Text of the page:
Here’s something you don’t hear often: There are times in your life when clutter is a good thing.
Let’s dive into why by quickly talking yin and yang. In feng shui, yin and yang are unseen forces that attract each other, creating movement. Think of yin like a noun: It is receptive, still, and quiet. Yang is more of a verb: It is creative, active, and obvious. A balance of both is the complete sentence, shifting and changing the energy around us.
Since clutter often sits idly without regular use or purpose, it has a very yin quality to it. Too much yin in our surroundings can make life feel sluggish, which is why clutter is often considered a sneaky saboteur in our lives.
However, when we find ourselves without the gravity of safety or reassurance, a little more yin energy might be exactly the prescription we need. Sometimes, we need a minute to dissect what’s happening in our lives. Here are a few cases when clutter is a positive force:
1. If you have children or teens.
Little kids are wide-eyed from digesting information all day long because everything is a brand-new experience. From their perspective, the world is very yang: It feels big, sometimes alarming, and certainly reprieve-worthy. By natural instinct, they self-soothe by creating nests of their own with stuffed animals, found treasures, and promising trinkets. While their collections might seem like clutter, it is how they nourish and nurture their systems and souls. Instead of editing through their things, begin having regular conversations about their stuff and they will learn not to rely on things for confidence.
Chaos is a necessary part of life; it’s where self-expression happens.
Likewise, yang is synonymous with independence and a desire to hurdle forward—or in a word, teenagers. If clutter is camping out around yours, resist the urge to invade! Their stuff fuels a sense of security and self-expression. Teenagers have little control at this point in their lives. School, money, and personal freedom are all dictated by others. Allow yours this rebellion and control of her/his bedroom floor. Instead, strike a balance between their creative expressions and a few house rules for structure.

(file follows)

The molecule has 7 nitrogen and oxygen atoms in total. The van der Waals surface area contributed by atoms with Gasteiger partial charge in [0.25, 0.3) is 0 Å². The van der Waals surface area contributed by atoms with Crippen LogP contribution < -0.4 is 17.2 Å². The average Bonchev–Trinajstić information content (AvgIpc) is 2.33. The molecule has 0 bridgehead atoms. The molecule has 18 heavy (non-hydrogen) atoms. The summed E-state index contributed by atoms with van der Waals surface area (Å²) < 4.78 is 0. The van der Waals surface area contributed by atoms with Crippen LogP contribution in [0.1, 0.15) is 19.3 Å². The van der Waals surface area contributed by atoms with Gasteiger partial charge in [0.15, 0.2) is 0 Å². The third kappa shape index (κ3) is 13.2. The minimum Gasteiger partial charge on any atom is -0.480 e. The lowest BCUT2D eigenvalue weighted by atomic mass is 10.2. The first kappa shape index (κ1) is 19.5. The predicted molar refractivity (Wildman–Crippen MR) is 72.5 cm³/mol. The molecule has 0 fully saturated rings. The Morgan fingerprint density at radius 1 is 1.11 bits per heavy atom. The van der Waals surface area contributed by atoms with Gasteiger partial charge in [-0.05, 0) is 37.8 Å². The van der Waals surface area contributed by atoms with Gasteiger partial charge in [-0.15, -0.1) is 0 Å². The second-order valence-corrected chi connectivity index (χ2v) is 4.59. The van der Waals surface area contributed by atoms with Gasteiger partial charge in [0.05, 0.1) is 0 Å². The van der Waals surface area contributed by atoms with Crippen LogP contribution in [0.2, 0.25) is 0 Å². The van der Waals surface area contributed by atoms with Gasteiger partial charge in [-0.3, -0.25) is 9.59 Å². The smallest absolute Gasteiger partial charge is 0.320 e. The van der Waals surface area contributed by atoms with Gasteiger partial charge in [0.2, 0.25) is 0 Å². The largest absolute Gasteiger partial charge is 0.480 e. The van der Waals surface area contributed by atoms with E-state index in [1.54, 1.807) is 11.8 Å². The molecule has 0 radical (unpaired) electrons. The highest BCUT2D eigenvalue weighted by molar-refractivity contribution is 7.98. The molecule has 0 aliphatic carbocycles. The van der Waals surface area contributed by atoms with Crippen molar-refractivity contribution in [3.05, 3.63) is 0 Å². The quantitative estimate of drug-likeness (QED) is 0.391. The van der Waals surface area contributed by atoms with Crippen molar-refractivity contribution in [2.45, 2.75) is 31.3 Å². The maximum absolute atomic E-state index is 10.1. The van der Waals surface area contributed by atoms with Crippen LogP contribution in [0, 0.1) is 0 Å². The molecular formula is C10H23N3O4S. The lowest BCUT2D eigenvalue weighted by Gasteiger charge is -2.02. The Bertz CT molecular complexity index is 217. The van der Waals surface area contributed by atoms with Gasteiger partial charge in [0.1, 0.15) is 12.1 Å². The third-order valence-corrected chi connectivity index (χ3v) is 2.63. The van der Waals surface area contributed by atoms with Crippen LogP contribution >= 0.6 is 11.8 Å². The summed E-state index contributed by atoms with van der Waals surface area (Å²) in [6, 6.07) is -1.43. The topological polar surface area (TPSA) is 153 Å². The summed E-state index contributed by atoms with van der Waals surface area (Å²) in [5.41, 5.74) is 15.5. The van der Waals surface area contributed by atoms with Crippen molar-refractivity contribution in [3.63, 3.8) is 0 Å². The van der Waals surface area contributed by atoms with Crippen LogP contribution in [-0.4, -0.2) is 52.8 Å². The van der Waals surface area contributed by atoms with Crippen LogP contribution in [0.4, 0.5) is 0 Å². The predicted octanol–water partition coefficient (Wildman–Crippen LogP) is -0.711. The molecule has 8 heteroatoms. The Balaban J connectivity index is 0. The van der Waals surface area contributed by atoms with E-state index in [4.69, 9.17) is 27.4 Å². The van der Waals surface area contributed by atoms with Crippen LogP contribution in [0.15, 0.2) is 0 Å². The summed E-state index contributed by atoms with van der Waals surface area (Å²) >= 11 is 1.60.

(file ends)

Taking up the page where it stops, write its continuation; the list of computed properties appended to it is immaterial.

2. If you are going through a trauma.
If you do dangerous work for a living, if you leave an abusive or toxic relationship, or if you have survived a trauma, clutter becomes a form of physical insulation. And regardless of trends or movements, this is not a good time to strip that excess away because the clutter is serving a purpose. It is part of a support system, helping to soften the edges of vulnerability and exposure. Clutter isn’t meant to be a permanent coping solution; however, until the emotional bondage subsides, we aren’t making decisions from a place of power, so clearing clutter will feel like an inflammatory process.
3. If you're a perfectionist.
Cleaning up is an essential part of life—much like a really deep exhalation. However, its equally necessary counterpart is the satisfying inhalation—and that comes from play and chaos. Neatniks and perfectionists, this is for you! If we obsess over the vacuuming, dusting, and all-consuming maintenance, we can strangle our creative freedom. We can become rigid, disengaged, or even anxious because nothing is happening. Chaos is a necessary part of life; it’s where self-expression happens. A little clutter here and there releases us from perfectionism’s dictatorship so we can relax into a life that is sometimes messy.
4. If you're hiring a professional for help at home.
Clients will sometimes do a deep purge right before an organizational or feng shui consult, sort of like finally having the house you love when you prep it to sell. So, hear me, hear me: If you decide to hire a designer, an organizer, or shui practitioner to help you eliminate what’s not working, we ask you to trust us and let us see what your house really looks like—clutter and all. If you do, the professional you’ve hired will provide a new way of understanding and using your space so you can release the clutter and the patterns that keep it in place.
So, if not now, when do you clear the clutter? When you begin to feel crammed in your space. Maybe you suddenly feel like the walls are closing in on you. Perhaps you’re craving a fresh change finally. When those feelings percolate, you are ready to impose momentum by letting go of what you no longer need. Until then, remember this: decluttering advice isn’t a one-size-fits-all solution—you (and only you) choose when you’re ready to hit the accelerator and embrace a new beginning.
If you are in the market for a declutter, here is the best advice we've ever heard to get you started.
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